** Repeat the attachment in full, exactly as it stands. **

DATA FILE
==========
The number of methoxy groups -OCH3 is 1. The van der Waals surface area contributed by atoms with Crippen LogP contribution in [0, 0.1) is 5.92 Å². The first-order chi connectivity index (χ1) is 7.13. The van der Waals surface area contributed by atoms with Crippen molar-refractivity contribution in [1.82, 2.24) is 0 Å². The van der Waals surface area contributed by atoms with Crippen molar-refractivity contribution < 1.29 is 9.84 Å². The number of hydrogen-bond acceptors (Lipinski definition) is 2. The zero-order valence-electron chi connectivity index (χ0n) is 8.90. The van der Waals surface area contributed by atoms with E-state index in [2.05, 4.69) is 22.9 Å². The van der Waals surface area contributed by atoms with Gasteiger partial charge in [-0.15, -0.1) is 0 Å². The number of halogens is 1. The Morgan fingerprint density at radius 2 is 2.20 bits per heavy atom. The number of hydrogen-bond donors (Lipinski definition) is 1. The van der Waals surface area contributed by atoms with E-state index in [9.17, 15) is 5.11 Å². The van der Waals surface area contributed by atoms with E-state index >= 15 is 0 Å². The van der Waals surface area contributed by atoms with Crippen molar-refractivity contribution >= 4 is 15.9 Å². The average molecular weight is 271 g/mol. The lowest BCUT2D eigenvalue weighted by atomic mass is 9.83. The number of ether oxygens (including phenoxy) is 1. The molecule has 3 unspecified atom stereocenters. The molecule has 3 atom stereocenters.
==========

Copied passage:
The number of methoxy groups -OCH3 is 1. The van der Waals surface area contributed by atoms with Crippen LogP contribution in [0, 0.1) is 5.92 Å². The first-order chi connectivity index (χ1) is 7.13. The van der Waals surface area contributed by atoms with Crippen molar-refractivity contribution in [1.82, 2.24) is 0 Å². The van der Waals surface area contributed by atoms with Crippen molar-refractivity contribution < 1.29 is 9.84 Å². The number of hydrogen-bond acceptors (Lipinski definition) is 2. The zero-order valence-electron chi connectivity index (χ0n) is 8.90. The van der Waals surface area contributed by atoms with E-state index in [2.05, 4.69) is 22.9 Å². The van der Waals surface area contributed by atoms with Gasteiger partial charge in [-0.15, -0.1) is 0 Å². The number of halogens is 1. The Morgan fingerprint density at radius 2 is 2.20 bits per heavy atom. The number of hydrogen-bond donors (Lipinski definition) is 1. The van der Waals surface area contributed by atoms with E-state index in [9.17, 15) is 5.11 Å². The van der Waals surface area contributed by atoms with E-state index >= 15 is 0 Å². The van der Waals surface area contributed by atoms with Crippen molar-refractivity contribution >= 4 is 15.9 Å². The average molecular weight is 271 g/mol. The lowest BCUT2D eigenvalue weighted by atomic mass is 9.83. The number of ether oxygens (including phenoxy) is 1. The molecule has 3 unspecified atom stereocenters. The molecule has 3 atom stereocenters.